Tips for star photography?

theoldsmithy

Hall of Famer
Jan 7, 2013
124
Cheshire, England
Martin Connolly
Hi everyone, last night was wonderfully clear and starry. The Milky Way was showing up nicely so I thought I'd attempt some photos. I got out the tripod, set the X-E1 up with:
- image stabilisation off
- ISO 6400
- aperture wide open (f3.5 on the 16-50 zoom at wide angle)
- 15 second exposure
- 2 second timer
- manually focused to infinity

The exposures looked pretty good but all the stars showed up as fuzzy blobs instead of sharp dots of light. I had assumed that focusing to infinity (or as far out as I could manage anyway) would do the trick. I wasn't able to check the focus in the viewfinder - it just didn't show me anything except a black screen.
Any ideas for what might have gone wrong?

Thanks
 

Boid

All-Pro
Dec 15, 2011
123
Bangalore, India
Rajiv
One thumb rule is to divide 600/"equivalent focal length" to set shutter speed to avoid smeary stars. If you're using a 50mm lens on full frame then 600/50 = 12secs. That would be the maximum time you can leave the shutter open without stars moving from position (or actually the earth rotating) enough to give you a blurry image. If using an apsc sensor use the 35mm equiv focal length.

Of course once you go past this simple exercise, things start to get really crazy like the LL article in the previous comment.

edit - Oh this is a really good video talking about the basics - http://vimeo.com/16833554
 

KillRamsey

Super Moderator
Jun 20, 2012
124
Hood River, OR
Kyle
From my experience, f3.5 isn't really enough to get the ISO and shutter speeds down to where they need to be. I generally wound up around f2 to make it work out, both on the X100 and the XT1. With stars, little tiny pin pricks of light, just the noise of ISO6400 would probably render them a little blobby anyway, I would think. Again, I generally kept it at 3200 or under, from what I remember.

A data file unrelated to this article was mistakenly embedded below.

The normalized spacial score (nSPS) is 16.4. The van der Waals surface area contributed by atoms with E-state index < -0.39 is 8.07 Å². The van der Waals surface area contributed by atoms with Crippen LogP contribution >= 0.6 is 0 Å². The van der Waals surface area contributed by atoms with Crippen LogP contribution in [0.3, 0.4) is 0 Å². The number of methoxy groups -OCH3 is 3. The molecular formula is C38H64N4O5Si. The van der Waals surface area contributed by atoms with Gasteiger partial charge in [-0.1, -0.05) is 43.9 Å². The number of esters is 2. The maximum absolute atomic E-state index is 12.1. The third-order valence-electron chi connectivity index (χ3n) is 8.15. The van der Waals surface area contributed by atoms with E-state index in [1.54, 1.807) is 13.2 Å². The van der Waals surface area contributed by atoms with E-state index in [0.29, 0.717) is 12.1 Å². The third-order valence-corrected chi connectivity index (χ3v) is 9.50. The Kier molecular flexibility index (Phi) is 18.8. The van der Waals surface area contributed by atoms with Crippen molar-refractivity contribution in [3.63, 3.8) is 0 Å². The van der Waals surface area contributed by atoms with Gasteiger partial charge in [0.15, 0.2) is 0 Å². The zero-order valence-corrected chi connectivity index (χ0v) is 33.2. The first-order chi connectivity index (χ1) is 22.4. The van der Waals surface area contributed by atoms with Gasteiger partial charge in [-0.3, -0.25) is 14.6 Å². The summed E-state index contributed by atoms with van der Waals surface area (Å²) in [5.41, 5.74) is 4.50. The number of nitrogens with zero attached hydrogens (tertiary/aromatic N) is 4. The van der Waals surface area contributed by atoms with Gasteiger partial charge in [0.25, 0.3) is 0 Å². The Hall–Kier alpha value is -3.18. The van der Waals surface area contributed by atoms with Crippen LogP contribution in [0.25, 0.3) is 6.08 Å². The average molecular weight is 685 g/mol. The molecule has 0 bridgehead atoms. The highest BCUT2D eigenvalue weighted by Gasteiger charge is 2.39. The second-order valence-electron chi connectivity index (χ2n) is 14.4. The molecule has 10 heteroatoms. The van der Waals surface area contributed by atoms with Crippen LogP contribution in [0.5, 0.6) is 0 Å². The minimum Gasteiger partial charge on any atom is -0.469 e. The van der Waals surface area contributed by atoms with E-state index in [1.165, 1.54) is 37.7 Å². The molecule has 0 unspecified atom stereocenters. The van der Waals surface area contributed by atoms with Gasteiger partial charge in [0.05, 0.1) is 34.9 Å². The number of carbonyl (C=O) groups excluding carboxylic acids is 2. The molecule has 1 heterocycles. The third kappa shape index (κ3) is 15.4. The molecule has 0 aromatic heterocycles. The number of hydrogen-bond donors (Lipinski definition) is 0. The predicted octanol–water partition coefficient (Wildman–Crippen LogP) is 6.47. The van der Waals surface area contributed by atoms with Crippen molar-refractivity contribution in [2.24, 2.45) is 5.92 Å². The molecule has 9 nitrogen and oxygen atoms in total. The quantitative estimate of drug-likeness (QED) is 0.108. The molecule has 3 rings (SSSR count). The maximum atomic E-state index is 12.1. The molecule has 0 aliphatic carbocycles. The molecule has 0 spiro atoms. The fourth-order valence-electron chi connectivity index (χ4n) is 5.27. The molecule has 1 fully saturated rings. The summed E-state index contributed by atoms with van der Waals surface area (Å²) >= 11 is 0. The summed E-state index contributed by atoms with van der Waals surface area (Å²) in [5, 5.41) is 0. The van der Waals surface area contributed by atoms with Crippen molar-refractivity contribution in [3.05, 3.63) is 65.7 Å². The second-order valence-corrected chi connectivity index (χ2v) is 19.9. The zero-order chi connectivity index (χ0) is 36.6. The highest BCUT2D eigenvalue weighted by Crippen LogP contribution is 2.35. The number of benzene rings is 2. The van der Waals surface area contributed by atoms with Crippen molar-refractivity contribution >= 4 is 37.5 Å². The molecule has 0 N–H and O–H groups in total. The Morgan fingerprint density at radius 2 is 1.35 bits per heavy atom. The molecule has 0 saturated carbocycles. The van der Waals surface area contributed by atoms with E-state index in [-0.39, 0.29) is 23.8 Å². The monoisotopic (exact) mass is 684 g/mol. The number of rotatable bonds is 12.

Ripleysbaby

supernatural anesthetist
Sep 9, 2011
123
Cumbria UK
Garry
This one , taken from my back door was 15 sec at f2.8 ISO 2000. I found the focus (manual) scale to be accurate on my GH3. (12-35 f2.8) set to 12mm. 24mm FF
The fuzzy blob lower right of center is the galaxy Andromeda. Image was subject to heavy processing, but i'm happy with the result.

untitled-1030100 by sucofni, on Flickr
 
Jan 31, 2011
164
Newcastle, Australia
Sue
Its difficult to get a balance between "right for the night" and no star trails. Its instinct to open up the aperture but I am intending to try stopping down a bit more useful for a blobless shot, with ISO as high as I can manage, and shutter no more than 10 secs or so. My experiments thus far with apertures of f/2 and f/2.8 have been quite blobby. I want to get pinpricks of light, instead, and normally f/16 onwards get starburst effects in night shots, why not with shooting the stars. I've never shot my K5 at a really high ISO but I reckon with a black night, it probably doesnt matter that much about noise.
 

Djarum

All-Pro
Jul 10, 2010
123
Huntsville, AL
Jason
This one , taken from my back door was 15 sec at f2.8 ISO 2000. I found the focus (manual) scale to be accurate on my GH3. (12-35 f2.8) set to 12mm. 24mm FF
The fuzzy blob lower right of center is the galaxy Andromeda. Image was subject to heavy processing, but i'm happy with the result.
The dense star cluster on the lower left is the "Double Cluster". Not a bad shot.
 

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